Epidemiologic study of ocular/adnexal squamous cell carcinoma in horses

Steven J. Dugan From the Department of Clinical Sciences, Veterinary Teaching Hospital, College of Veterinary Medicine and Biomedical Sciences, Colorado State University, Fort Collins, CO 80523. Dr. Dugan's present address is the Department of Veterinary Clinical Medicine, College of Veterinary Medicine, University of Illinois, Urbana, IL 61801.

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Charles R. Curtis
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Steven M. Roberts From the Department of Clinical Sciences, Veterinary Teaching Hospital, College of Veterinary Medicine and Biomedical Sciences, Colorado State University, Fort Collins, CO 80523. Dr. Dugan's present address is the Department of Veterinary Clinical Medicine, College of Veterinary Medicine, University of Illinois, Urbana, IL 61801.

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Glenn A. Severin From the Department of Clinical Sciences, Veterinary Teaching Hospital, College of Veterinary Medicine and Biomedical Sciences, Colorado State University, Fort Collins, CO 80523. Dr. Dugan's present address is the Department of Veterinary Clinical Medicine, College of Veterinary Medicine, University of Illinois, Urbana, IL 61801.

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Summary

Proportional hospital accession ratios for equine ocular/adnexal squamous cell carcinoma (scc) were determined for 14 colleges of veterinary medicine participating in the Veterinary Medical Data Program between January 1978 and December 1986. Comparison of the ratios with their respective geographical, physical data has shown an increased prevalence of scc with an increase in longitude, altitude, or mean annual solar radiation. In contrast, prevalence of scc increased with a decrease in latitude.

Between January 1978 and December 1988, 147 horses with ocular/adnexal scc were admitted to the Colorado State University Veterinary Teaching Hospital. Diagnosis was confirmed by histologic examination of appropriate tissue specimens. Medical records provided information regarding month and year of admission and diagnosis, age at diagnosis, breed, gender, and hair color. Comparison with a randomly selected hospital control population revealed an increased prevalence of ocular/adnexal scc with an increase in age (P < 0.001). Compared with Quarter Horses, draft breeds (Belgian, Clydesdale, and Shire) and Appaloosas had a significantly (P < 0.001) greater prevalence of ocular/adnexal scc. Sexually intact males and females were significantly (P < 0.001) less likely (5 and 2 times, respectively) to have ocular/adnexal scc when compared with castrated males. The prevalence of ocular/adnexal scc was significantly greater for all hair colors when compared with bay, brown, or black (P < 0.01).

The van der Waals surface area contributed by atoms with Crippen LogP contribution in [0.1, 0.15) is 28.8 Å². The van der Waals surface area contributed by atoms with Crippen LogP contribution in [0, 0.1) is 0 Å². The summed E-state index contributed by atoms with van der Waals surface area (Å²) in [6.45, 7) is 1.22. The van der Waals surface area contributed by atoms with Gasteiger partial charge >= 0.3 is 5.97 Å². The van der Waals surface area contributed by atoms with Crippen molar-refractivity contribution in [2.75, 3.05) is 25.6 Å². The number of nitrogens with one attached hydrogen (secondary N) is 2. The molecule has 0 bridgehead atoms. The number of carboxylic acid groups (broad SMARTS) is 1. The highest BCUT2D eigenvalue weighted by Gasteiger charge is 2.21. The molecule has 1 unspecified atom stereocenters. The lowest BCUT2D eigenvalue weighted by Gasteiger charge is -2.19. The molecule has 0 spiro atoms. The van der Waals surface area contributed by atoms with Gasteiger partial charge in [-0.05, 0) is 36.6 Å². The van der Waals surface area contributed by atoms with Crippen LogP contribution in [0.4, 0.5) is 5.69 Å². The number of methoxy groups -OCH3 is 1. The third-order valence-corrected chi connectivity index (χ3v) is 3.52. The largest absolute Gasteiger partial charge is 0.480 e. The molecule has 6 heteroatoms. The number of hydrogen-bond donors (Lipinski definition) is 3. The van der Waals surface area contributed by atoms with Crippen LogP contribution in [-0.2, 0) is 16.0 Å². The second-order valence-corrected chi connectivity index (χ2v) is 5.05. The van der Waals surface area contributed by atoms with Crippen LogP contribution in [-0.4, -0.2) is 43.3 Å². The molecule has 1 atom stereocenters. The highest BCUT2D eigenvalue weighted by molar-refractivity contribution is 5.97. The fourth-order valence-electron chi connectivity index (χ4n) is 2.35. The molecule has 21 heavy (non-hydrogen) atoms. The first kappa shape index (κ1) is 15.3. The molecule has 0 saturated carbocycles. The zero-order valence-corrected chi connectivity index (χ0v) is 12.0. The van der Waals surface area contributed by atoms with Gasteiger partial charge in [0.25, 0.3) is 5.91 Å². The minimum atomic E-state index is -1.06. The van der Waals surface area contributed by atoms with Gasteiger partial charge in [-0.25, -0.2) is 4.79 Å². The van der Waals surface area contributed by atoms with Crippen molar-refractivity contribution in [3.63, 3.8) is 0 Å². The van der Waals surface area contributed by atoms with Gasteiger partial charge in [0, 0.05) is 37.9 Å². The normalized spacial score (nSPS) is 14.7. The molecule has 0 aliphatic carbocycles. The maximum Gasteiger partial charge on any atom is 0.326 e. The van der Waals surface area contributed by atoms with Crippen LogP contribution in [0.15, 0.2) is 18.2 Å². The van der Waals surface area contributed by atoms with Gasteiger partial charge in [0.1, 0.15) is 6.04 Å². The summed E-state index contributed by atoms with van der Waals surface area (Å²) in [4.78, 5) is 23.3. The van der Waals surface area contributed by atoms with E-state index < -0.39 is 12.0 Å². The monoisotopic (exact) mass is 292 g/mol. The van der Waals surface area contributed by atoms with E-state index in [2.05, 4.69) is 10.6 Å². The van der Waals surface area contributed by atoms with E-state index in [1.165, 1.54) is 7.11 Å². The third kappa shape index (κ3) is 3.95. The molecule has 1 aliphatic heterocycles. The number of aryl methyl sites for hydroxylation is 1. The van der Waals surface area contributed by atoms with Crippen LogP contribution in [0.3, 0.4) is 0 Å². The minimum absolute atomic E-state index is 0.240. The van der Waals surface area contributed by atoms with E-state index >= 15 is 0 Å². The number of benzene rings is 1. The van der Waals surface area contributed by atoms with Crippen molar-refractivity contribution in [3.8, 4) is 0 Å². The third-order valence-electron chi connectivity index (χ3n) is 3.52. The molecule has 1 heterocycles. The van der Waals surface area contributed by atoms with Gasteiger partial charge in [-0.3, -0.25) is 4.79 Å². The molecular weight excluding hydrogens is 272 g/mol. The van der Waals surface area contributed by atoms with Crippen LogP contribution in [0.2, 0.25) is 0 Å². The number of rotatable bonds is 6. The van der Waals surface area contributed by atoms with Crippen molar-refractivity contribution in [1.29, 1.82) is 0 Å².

Summary

Proportional hospital accession ratios for equine ocular/adnexal squamous cell carcinoma (scc) were determined for 14 colleges of veterinary medicine participating in the Veterinary Medical Data Program between January 1978 and December 1986. Comparison of the ratios with their respective geographical, physical data has shown an increased prevalence of scc with an increase in longitude, altitude, or mean annual solar radiation. In contrast, prevalence of scc increased with a decrease in latitude.

Between January 1978 and December 1988, 147 horses with ocular/adnexal scc were admitted to the Colorado State University Veterinary Teaching Hospital. Diagnosis was confirmed by histologic examination of appropriate tissue specimens. Medical records provided information regarding month and year of admission and diagnosis, age at diagnosis, breed, gender, and hair color. Comparison with a randomly selected hospital control population revealed an increased prevalence of ocular/adnexal scc with an increase in age (P < 0.001). Compared with Quarter Horses, draft breeds (Belgian, Clydesdale, and Shire) and Appaloosas had a significantly (P < 0.001) greater prevalence of ocular/adnexal scc. Sexually intact males and females were significantly (P < 0.001) less likely (5 and 2 times, respectively) to have ocular/adnexal scc when compared with castrated males. The prevalence of ocular/adnexal scc was significantly greater for all hair colors when compared with bay, brown, or black (P < 0.01).

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